“Everything we were doing then was being done strictly by the Judiciary Committee trying to work its way through,” Mr. McNulty said.

In that case, the managers met a less divided Senate, where many Democrats were deeply angry at their own party’s president and some Republicans were trying to help smooth over the bitterly partisan politics of the House. Mr. Clinton’s approval ratings were high, and he was not facing re-election.

The opposite is true this time, as members of both parties eye the election in November, when a deeply unpopular Mr. Trump is on the ballot. Lawmakers are keenly aware that the verdict in his Senate trial is unlikely to be the last word for Mr. Trump — or for them.

“Pelosi believes that impeachment is going to work for her politically, and we believed that impeachment was not,” Mr. Feehery said. “We ran away from it; she is running to embrace it. She hesitated at first, but she is all in.”

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‘Where Is Kevin?’ McCarthy Finds a Place in the Trump Camp

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WASHINGTON — Representative Kevin McCarthy of California, the House Republican leader, hails from an era — four years ago — when gaffes could cost a lawmaker a job. In 2015 he lost his shot at the speaker’s gavel after he said the quiet part out loud: The true purpose of Republicans’ two-year inquiry into a deadly 2012 attack on the diplomatic compound in Benghazi, Libya, was to dent Hillary Clinton’s poll numbers.

But in these times, when such impolitic truths are uttered often by the commander in chief, Mr. McCarthy has found a moment. He stayed on as the House Republicans’ No. 2 after failing to grab the speakership, rising to the conference’s top spot last year after Paul D. Ryan retired amid the anti-Trump wave of 2018, which handed the speaker’s gavel to Nancy Pelosi.

Unburdened by Mr. Ryan’s strong ideologies or the self-certainty of a Newt Gingrich, Mr. McCarthy has become the happy warrior of the age, one colleague said, posing for photographs with players in the Ukraine saga, like Lev Parnas, shouting encouragement to his compatriots from his leadership perch and shepherding a fractious Republican conference behind President Trump, wrecker of Republican tradition.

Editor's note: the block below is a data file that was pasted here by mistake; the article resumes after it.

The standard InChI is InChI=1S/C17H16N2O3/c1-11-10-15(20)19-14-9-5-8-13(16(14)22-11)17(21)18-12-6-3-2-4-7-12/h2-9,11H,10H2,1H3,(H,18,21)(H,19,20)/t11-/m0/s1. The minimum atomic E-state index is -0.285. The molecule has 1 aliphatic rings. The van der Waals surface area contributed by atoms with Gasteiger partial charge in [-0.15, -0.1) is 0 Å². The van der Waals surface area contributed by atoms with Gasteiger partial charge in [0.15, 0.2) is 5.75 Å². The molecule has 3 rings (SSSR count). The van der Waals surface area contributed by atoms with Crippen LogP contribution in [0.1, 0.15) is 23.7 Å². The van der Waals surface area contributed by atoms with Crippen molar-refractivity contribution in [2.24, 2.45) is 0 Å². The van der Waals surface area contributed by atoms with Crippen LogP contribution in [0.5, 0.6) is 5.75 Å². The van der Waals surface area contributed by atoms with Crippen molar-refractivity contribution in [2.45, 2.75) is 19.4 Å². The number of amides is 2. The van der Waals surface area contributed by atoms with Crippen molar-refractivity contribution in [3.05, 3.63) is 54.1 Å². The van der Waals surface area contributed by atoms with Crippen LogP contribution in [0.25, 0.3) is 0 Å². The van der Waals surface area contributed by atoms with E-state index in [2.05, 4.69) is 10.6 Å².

“Congress no longer operates as an independent branch of government, but as an appendage of the executive branch,” said Tom Davis, a former Republican House member from Virginia. “He is made for that role.”

In recent weeks, Mr. McCarthy has called House impeachment “a national nightmare,” “rigged” and a “last attempt to stop the Trump presidency.” He claimed the F.B.I. “broke into” Mr. Trump’s campaign in a “modern-day Watergate.” He suggested that former Vice President Joseph R. Biden Jr. should suspend campaigning while many of his top rivals for the Democratic presidential nomination, Senators Bernie Sanders of Vermont, Elizabeth Warren of Massachusetts and Amy Klobuchar of Minnesota, sit as captive jurors in the impeachment trial.

His delivery lacks the razor edge of his fellow House Republican leader Liz Cheney, who announced on Thursday that she would forgo a campaign for Wyoming’s open Senate seat to remain in the House, a veiled threat to challenge Mr. McCarthy for the speakership if Republicans regain the majority. He never attains the volume of Representative Jim Jordan of Ohio, who has challenged him for Republican leadership posts, or the umbrage of Representative Devin Nunes, a Republican from the California district next door.

“He’s a nice guy,” said Representative Thomas Massie, Republican of Kentucky, with a verbal shrug.

Five minutes later, Mr. Massie texted an additional thought: “I can say this about Kevin, he’s been far more helpful to the president than Paul Ryan would have ever been during this impeachment sham.”

For now, that may be his main job: making the president happy.

“Where is Kevin McCarthy, the great Kevin McCarthy?” Mr. Trump demanded last week at a China trade event at the White House. When it was clear the minority leader was in the House, preparing for the vote to send articles of impeachment to the Senate, the president added: “Kevin McCarthy, as you know, left for the hoax. Well, we have to do that; otherwise, it becomes a more serious hoax.”

It is no small thing to the president that Mr. McCarthy kept House Republicans unified in their opposition to Mr. Trump’s impeachment. House Republicans include “former prosecutors who probably don’t love the president, moderates who are retiring and thinking, ‘I’m going to vote to impeach the president because I want my grandchildren to talk to me again,’” said John Feehery, a Republican strategist. “That they didn’t is a significant victory for the president, and a significant victory for Kevin McCarthy.”

Representative Peter T. King, Republican of New York, said House Republicans had gained confidence in their leader since he flubbed the speakership and forced leaders to dragoon Mr. Ryan into action.

“I can’t see him making that Hillary Clinton mistake again,” Mr. King said. “He’s able to get his point across without damaging the party.”